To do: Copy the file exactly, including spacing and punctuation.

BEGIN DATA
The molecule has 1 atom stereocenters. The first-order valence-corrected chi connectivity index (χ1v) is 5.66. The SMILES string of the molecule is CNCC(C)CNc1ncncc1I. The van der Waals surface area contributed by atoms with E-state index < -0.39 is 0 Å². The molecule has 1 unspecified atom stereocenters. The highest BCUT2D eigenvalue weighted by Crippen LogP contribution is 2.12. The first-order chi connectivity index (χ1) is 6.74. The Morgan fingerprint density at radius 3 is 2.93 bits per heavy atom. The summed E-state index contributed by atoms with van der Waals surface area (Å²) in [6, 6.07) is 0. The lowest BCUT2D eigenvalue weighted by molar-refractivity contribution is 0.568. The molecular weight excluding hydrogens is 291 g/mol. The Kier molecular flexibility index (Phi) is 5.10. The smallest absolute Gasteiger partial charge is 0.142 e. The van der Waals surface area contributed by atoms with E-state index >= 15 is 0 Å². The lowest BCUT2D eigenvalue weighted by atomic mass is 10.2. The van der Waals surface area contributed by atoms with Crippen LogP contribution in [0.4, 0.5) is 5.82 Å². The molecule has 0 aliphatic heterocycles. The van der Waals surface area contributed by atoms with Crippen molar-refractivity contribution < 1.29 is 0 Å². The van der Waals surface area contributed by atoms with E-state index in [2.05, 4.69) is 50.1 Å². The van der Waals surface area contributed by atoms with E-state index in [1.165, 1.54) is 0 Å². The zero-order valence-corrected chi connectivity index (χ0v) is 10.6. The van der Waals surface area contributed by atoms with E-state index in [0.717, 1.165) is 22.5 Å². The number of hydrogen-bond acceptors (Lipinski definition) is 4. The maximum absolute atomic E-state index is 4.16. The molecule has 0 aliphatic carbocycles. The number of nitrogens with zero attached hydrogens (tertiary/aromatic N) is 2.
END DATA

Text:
The molecule has 1 atom stereocenters. The first-order valence-corrected chi connectivity index (χ1v) is 5.66. The SMILES string of the molecule is CNCC(C)CNc1ncncc1I. The van der Waals surface area contributed by atoms with E-state index < -0.39 is 0 Å². The molecule has 1 unspecified atom stereocenters. The highest BCUT2D eigenvalue weighted by Crippen LogP contribution is 2.12. The first-order chi connectivity index (χ1) is 6.74. The Morgan fingerprint density at radius 3 is 2.93 bits per heavy atom. The summed E-state index contributed by atoms with van der Waals surface area (Å²) in [6, 6.07) is 0. The lowest BCUT2D eigenvalue weighted by molar-refractivity contribution is 0.568. The molecular weight excluding hydrogens is 291 g/mol. The Kier molecular flexibility index (Phi) is 5.10. The smallest absolute Gasteiger partial charge is 0.142 e. The van der Waals surface area contributed by atoms with E-state index >= 15 is 0 Å². The lowest BCUT2D eigenvalue weighted by atomic mass is 10.2. The van der Waals surface area contributed by atoms with Crippen LogP contribution in [0.4, 0.5) is 5.82 Å². The molecule has 0 aliphatic heterocycles. The van der Waals surface area contributed by atoms with Crippen molar-refractivity contribution < 1.29 is 0 Å². The van der Waals surface area contributed by atoms with E-state index in [2.05, 4.69) is 50.1 Å². The van der Waals surface area contributed by atoms with E-state index in [1.165, 1.54) is 0 Å². The zero-order valence-corrected chi connectivity index (χ0v) is 10.6. The van der Waals surface area contributed by atoms with E-state index in [0.717, 1.165) is 22.5 Å². The number of hydrogen-bond acceptors (Lipinski definition) is 4. The maximum absolute atomic E-state index is 4.16. The molecule has 0 aliphatic carbocycles. The number of nitrogens with zero attached hydrogens (tertiary/aromatic N) is 2.